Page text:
HI GUYS. I HOPE YOU'RE all well and happy. I have a special treat for you. Jeri Walker-Bickett is one of my many online acquaintances and I'm honored to have her on my blog today. Enjoy and please feel free to share your thoughts.
Creative Writing Inspiration and Literary Landscapes
Creative writing draws from the writer's literary landscape. Much of literature places a great deal of importance on the power of place. To some, the landscape simply refers to a chunk of land that can be taken in with a glance. For others, the definition is more complex. Literary landscape includes everything that feeds into creative writing inspiration. Annie Proulx in her essay "Dangerous Ground" points out, "landscape is rural, urban, suburban, semirural, small town, village; it is outports and bedroom communities; it is a remote ranch."
Within those landscapes, thousands of stories are just waiting to be told. I grew up in the rough-and-tumble mining town of Wallace, Idaho. My hometown boasted a nearly equal number of bars, churches and whorehouses until the late 1980s when a massive FBI raid put an end to the prostitution and gambling. In my early elementary years, I can remember going to the grocery store with my mom and noticing one of "the girls" now and again, always given away by their excessive makeup and elaborate hair.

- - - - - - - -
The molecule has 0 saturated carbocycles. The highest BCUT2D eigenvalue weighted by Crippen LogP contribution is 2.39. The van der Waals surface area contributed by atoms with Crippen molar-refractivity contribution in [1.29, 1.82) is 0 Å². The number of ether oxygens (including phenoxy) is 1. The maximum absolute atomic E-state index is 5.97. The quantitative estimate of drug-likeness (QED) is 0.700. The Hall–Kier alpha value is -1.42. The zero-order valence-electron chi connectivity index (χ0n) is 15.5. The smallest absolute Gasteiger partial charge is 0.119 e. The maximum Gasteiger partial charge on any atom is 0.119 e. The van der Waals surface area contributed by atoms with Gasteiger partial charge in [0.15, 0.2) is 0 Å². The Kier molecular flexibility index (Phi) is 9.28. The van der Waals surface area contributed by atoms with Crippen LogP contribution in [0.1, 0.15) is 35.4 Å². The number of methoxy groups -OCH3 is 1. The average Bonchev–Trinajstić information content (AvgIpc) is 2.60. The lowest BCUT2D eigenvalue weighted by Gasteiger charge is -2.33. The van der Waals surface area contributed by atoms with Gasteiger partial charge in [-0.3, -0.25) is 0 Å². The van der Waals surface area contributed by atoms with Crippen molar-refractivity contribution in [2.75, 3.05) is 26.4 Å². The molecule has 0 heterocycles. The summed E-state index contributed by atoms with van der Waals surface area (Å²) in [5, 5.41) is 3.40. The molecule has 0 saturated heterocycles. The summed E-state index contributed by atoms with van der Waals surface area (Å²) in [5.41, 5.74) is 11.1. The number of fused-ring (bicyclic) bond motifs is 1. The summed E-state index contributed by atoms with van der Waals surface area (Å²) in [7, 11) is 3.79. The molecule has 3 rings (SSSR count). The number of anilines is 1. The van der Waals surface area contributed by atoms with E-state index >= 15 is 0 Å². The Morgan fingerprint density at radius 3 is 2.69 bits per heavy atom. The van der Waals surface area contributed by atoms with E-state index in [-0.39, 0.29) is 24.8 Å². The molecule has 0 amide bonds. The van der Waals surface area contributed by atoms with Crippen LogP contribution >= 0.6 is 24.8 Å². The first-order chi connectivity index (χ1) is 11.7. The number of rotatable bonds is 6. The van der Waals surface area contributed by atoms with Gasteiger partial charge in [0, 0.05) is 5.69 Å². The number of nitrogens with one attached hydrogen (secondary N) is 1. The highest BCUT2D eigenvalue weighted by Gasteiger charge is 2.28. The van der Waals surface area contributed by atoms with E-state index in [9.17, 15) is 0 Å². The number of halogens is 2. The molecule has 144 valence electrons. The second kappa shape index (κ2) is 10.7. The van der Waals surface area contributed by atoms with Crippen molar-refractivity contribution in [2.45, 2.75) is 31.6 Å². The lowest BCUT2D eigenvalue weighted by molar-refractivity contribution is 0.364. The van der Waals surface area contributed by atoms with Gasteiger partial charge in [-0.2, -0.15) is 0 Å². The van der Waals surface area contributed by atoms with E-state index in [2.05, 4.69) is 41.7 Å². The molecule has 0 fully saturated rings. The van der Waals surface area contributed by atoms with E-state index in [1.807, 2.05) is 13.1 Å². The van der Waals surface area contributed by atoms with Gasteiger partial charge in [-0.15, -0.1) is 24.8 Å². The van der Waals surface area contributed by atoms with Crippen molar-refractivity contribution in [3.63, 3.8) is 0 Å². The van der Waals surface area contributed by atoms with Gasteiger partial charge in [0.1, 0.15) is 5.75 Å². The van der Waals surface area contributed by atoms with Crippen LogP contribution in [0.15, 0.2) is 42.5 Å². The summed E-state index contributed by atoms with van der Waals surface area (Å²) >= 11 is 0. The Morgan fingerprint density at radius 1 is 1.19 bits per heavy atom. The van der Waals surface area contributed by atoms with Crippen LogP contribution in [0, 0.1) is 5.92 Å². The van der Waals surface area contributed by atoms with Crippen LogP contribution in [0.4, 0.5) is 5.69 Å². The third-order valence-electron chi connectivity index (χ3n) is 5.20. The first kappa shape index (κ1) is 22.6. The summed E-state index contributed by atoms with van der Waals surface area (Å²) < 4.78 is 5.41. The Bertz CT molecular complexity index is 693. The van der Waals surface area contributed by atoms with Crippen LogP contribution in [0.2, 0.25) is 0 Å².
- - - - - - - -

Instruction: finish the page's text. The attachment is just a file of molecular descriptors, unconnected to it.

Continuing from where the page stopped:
My first collection of short stories, Such is Life, shows how my creative writing inspiration comes from the profound loneliness of a population just struggling to get by in a confusing and contradictory world. Wallace's annual drunkfest becomes the springboard for a tryst between a carnival worker and a teenager in "Pretty Girl." The no-frills Laundromat owned by a friend's grandma provides the meeting place between a young man and a drug addict. My family's beloved, but overly protective German Shepherd turns into the focus of "For the Love of Dog."
The two other stories in my collection are also triggered by the inevitable clashes between the seeking of a happier life and the reality of daily struggles. Richard Hugo's essay, "The Triggering Town" states, "The poem is always in your hometown, but you have a better chance of finding it in another." So my literary landscape includes an exploration of my mother's struggle with bipolar disorder, but the only way I could write "River Walk" was to place it in New Orleans and make her an artist. Finally, "Not Terribly Important" finds me asking what would happen if an English teacher published stories deemed inappropriate by a conservative community. I could not explore such a landscape until I finally left it.
Where does your creative writing inspiration come from? What populates your literary landscape?
Author Bio and Links:
Jeri Walker-Bickett (@JeriWB) is an author, freelance editor and former educator. She writes short stories, creative nonfiction and psychological suspense. The rough mining town she grew up in--with its mix of bars, churches and whorehouses--populates her literary landscape. Food, travel and photography also inspire her creativity. She currently lives in Idaho with her wonderful husband and their demanding pets. She blogs about literature and writing on her "twisted" book blog, What Do I Know? Please connect with her at JeriWB.com or explore her titles via Amazon.
Great exploration of place in creative writing! I, too, have not been able to write about some places and the stories that went with them until I was years and miles down the road. I think time and distance gives us a perspective to better understand what we want to write about.ReplyDelete
Enjoyed your post!